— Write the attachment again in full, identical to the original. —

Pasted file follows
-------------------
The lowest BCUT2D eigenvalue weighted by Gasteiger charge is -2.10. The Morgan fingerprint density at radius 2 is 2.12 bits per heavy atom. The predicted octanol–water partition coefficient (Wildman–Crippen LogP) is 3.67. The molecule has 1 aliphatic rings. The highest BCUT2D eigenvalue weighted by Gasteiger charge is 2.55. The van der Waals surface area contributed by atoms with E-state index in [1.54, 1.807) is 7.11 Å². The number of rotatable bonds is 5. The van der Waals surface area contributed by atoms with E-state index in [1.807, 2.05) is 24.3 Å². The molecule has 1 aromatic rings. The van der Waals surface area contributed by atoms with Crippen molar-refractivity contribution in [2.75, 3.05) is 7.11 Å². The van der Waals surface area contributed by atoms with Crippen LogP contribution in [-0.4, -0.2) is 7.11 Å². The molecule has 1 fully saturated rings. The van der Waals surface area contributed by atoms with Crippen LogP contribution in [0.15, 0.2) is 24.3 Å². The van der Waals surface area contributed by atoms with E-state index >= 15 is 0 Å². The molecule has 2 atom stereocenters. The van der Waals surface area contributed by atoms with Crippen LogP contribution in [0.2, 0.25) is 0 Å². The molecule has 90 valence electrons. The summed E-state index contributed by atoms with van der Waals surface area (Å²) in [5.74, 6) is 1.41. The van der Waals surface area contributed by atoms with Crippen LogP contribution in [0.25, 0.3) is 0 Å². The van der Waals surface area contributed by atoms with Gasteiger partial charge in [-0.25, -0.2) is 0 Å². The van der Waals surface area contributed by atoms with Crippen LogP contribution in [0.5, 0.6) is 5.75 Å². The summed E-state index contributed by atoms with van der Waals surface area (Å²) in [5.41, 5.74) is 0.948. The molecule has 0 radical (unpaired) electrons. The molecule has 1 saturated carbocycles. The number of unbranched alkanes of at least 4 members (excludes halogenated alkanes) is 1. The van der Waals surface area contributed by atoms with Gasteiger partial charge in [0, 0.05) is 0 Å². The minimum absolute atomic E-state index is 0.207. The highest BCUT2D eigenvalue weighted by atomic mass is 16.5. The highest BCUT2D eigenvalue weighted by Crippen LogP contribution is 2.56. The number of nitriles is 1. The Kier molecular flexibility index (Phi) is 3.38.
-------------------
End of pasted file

The lowest BCUT2D eigenvalue weighted by Gasteiger charge is -2.10. The Morgan fingerprint density at radius 2 is 2.12 bits per heavy atom. The predicted octanol–water partition coefficient (Wildman–Crippen LogP) is 3.67. The molecule has 1 aliphatic rings. The highest BCUT2D eigenvalue weighted by Gasteiger charge is 2.55. The van der Waals surface area contributed by atoms with E-state index in [1.54, 1.807) is 7.11 Å². The number of rotatable bonds is 5. The van der Waals surface area contributed by atoms with E-state index in [1.807, 2.05) is 24.3 Å². The molecule has 1 aromatic rings. The van der Waals surface area contributed by atoms with Crippen molar-refractivity contribution in [2.75, 3.05) is 7.11 Å². The van der Waals surface area contributed by atoms with Crippen LogP contribution in [-0.4, -0.2) is 7.11 Å². The molecule has 1 fully saturated rings. The van der Waals surface area contributed by atoms with Crippen LogP contribution in [0.15, 0.2) is 24.3 Å². The van der Waals surface area contributed by atoms with E-state index >= 15 is 0 Å². The molecule has 2 atom stereocenters. The van der Waals surface area contributed by atoms with Crippen LogP contribution in [0.2, 0.25) is 0 Å². The molecule has 90 valence electrons. The summed E-state index contributed by atoms with van der Waals surface area (Å²) in [5.74, 6) is 1.41. The van der Waals surface area contributed by atoms with Crippen LogP contribution in [0.25, 0.3) is 0 Å². The van der Waals surface area contributed by atoms with Gasteiger partial charge in [-0.25, -0.2) is 0 Å². The van der Waals surface area contributed by atoms with Crippen LogP contribution in [0.5, 0.6) is 5.75 Å². The summed E-state index contributed by atoms with van der Waals surface area (Å²) in [5.41, 5.74) is 0.948. The molecule has 0 radical (unpaired) electrons. The molecule has 1 saturated carbocycles. The number of unbranched alkanes of at least 4 members (excludes halogenated alkanes) is 1. The van der Waals surface area contributed by atoms with Gasteiger partial charge in [0, 0.05) is 0 Å². The minimum absolute atomic E-state index is 0.207. The highest BCUT2D eigenvalue weighted by atomic mass is 16.5. The highest BCUT2D eigenvalue weighted by Crippen LogP contribution is 2.56. The number of nitriles is 1. The Kier molecular flexibility index (Phi) is 3.38.